A "wall stop" is a traffic stop on a vehicle by a uniformed officer conducted so that the driver is not aware that he is a suspect in a larger drug investigation. Even though agents have evidence that leads them to believe a driver may be trafficking drugs, a stop is not made by the uniformed officer unless a traffic violation is observed. Then, depending on the what the officer learns from his initial contact with the stopped vehicle, the officer may ask for consent to search and deploy the canine if consent is withheld. Schillinger and Benjamin met with Smith in Columbus, Montana, to brief him on the investigation and provide him with a radio to communicate with the surveillance team. Smith was given a description of the Tahoe and told that it was returning to Billings after a brief stop in Seattle and that they did not know who or what was inside. Smith was told that other agents would locate the Tahoe and try to find cause for a traffic stop and that he should wait inside the Stillwater County line. Once the Tahoe passed, he should follow it and conduct the "wall stop" if he had a valid reason to do so. The agents testified that if they did not have a lawful reason to make a traffic stop, they would have followed the vehicle back to Billings without stopping it.

Schillinger and Benjamin tracked the Tahoe's progress via the tracking device and saw the vehicle traveling eastbound on I-90 east of Big Timber, Montana. Det. Robinson worked as the scout, traveling in a separate vehicle to make visual contact with the Tahoe. He did so near Big Timber at approximately 8:00 p.m. Robinson then passed the Tahoe in an attempt to determine who was inside, but was unable to do so because it was dark and the windows were tinted. Robinson testified that as he passed the Tahoe, he could not see any lights illuminating the rear license plate as required by Montana law. See MCA § 61-9-204(3). Robinson communicated this information to Schillinger, who in turn relayed it to Deputy Smith, who was parked in the median along I-90 just inside the Stillwater County line.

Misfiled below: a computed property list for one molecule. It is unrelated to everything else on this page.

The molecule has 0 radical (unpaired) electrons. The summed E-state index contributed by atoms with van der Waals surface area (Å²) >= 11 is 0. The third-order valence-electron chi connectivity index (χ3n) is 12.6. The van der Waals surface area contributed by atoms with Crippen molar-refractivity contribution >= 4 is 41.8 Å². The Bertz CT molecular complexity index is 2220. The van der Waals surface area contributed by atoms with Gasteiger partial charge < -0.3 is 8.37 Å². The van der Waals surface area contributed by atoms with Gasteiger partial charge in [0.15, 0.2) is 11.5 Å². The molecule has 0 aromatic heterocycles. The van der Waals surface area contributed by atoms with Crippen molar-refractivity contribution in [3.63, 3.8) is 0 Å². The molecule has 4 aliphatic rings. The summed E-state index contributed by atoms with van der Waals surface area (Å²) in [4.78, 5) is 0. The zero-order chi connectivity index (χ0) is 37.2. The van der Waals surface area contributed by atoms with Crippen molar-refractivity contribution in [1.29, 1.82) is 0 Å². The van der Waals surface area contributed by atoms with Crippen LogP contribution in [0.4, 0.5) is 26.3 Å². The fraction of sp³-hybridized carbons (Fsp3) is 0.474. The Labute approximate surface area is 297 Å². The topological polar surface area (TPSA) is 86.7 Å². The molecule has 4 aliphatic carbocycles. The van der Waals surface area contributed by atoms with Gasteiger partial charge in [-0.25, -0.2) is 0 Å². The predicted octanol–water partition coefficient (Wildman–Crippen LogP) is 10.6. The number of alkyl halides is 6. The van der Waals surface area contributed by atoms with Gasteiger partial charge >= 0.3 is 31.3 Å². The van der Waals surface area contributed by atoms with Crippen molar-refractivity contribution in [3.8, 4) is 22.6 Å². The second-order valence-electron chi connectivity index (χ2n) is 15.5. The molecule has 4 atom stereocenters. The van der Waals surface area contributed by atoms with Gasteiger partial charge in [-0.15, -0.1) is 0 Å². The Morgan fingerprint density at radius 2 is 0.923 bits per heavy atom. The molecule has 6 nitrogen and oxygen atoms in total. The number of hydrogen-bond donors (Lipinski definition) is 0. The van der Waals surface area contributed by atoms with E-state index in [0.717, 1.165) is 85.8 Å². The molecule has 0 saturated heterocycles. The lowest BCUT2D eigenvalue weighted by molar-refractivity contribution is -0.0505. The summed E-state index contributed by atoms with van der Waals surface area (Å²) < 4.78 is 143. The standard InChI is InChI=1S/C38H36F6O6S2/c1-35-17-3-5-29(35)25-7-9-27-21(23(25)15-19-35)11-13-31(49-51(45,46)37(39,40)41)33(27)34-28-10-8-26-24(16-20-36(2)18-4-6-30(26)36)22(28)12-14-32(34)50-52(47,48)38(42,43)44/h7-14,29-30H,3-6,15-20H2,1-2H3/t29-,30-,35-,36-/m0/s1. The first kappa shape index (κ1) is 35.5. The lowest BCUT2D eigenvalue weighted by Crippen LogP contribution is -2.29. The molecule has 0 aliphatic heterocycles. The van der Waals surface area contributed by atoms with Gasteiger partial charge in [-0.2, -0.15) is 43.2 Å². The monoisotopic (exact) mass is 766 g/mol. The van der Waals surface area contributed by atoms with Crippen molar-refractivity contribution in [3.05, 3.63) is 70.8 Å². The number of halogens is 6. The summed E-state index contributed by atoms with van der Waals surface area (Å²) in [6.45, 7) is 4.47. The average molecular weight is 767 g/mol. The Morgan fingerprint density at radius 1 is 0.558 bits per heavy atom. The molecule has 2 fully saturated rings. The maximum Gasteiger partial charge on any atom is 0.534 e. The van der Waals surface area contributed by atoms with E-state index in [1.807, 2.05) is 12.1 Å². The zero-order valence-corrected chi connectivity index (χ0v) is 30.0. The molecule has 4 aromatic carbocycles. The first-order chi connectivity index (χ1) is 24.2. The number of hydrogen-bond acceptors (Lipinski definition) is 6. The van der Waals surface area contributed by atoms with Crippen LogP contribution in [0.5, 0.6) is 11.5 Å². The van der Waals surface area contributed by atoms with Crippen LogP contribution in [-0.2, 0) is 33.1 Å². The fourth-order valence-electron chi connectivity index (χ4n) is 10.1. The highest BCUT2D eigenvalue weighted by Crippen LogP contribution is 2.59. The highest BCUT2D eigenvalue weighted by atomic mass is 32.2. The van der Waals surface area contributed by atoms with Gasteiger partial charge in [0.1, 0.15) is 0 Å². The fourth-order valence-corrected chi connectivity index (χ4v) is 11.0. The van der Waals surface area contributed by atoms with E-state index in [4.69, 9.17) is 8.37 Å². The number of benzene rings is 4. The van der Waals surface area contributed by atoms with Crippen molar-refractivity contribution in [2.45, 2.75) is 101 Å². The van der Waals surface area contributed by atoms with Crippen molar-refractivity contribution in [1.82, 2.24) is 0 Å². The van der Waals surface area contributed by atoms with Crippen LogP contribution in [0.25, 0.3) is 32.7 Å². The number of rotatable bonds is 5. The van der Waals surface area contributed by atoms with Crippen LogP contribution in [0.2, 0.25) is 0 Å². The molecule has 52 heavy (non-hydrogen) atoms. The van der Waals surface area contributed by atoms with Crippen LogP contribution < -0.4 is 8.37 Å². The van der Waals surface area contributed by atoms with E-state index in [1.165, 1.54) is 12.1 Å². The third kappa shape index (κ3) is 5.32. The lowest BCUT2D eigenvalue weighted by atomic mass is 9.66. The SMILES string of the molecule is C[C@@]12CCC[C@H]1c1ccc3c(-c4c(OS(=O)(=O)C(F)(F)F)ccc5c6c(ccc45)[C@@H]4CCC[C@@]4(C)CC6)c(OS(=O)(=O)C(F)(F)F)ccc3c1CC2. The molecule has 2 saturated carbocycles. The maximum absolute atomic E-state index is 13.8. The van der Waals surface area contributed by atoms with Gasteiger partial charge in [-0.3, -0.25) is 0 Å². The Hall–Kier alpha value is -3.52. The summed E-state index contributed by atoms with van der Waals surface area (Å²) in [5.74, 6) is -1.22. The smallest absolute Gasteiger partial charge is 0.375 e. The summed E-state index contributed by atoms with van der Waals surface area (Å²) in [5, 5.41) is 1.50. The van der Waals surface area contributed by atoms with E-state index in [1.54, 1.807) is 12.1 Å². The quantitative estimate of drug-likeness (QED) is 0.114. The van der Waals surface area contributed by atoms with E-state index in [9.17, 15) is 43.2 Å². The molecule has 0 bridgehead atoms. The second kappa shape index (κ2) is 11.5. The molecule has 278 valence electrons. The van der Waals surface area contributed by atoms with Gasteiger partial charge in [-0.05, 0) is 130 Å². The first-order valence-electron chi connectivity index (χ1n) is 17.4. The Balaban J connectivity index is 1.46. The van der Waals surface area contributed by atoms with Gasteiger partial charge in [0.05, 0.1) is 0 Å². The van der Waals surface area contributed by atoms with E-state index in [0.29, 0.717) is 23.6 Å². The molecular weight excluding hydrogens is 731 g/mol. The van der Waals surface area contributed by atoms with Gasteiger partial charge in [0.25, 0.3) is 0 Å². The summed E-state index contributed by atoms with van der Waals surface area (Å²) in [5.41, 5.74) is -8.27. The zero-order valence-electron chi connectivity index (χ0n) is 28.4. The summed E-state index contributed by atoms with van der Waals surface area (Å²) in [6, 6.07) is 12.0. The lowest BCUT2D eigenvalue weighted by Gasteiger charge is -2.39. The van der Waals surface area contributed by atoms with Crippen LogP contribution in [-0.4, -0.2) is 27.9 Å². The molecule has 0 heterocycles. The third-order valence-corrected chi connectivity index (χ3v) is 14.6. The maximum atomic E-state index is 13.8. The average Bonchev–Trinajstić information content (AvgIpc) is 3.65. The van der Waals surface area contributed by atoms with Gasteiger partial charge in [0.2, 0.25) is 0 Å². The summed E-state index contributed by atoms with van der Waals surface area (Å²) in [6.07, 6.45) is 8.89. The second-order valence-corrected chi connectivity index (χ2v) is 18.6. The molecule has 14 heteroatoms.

Smith had positioned his vehicle facing West, from where the Tahoe was coming, but at an angle so that he could see it as it approached, and also quickly pursue it. Smith testified that he was looking at the license plate because he had been told it was not working correctly and that when the Tahoe passed, he also could not see any lights illuminating the license plate. He then pulled onto the interstate, drove up behind the Tahoe and confirmed with Schillinger that it was the correct vehicle. He followed the Tahoe for a few miles and still could not see any lights illuminating the license plate. Smith updated the agents and initiated a traffic stop at 20:21:29 (8:21 p.m.) at milepost 396. The video does not clearly show whether the Tahoe's license plate was properly illuminated because of the headlights on Smith's patrol car. Smith called in the temporary Montana license plate to dispatch, and approached the Tahoe.

The video of the traffic stop shows Smith approaching the Tahoe within seconds of pulling him over. Smith immediately notifies Reidy that he was stopped because the license plate light was not illuminating the license plate. Smith then asks for Reidy's license, registration, and proof of insurance. The driver produced the documents and the report indicates Smith identified Defendant Reidy by his Montana driver's license.

On the video, Smith asks Reidy whether there was anything illegal in the vehicle, like guns, knives, or drugs. Reidy says no. Smith noted there was some alcohol in the vehicle and Reidy responded that it was from the weekend. Smith then noted it was New Years Day and again asked if there was anything illegal in the vehicle. When asked by Smith whether the Tahoe was his vehicle, Reidy responded that it was his girlfriend, Julie Rozell's vehicle, and that she had let him borrow it for the weekend to go to Bozeman because it got better gas mileage than his Hummer. Smith then noted to Reidy that he seemed a little nervous, and asked him whether he was hungover from a lot of drinking the night before. Reidy responded "Yeah, a little bit." In response to questions, Reidy ...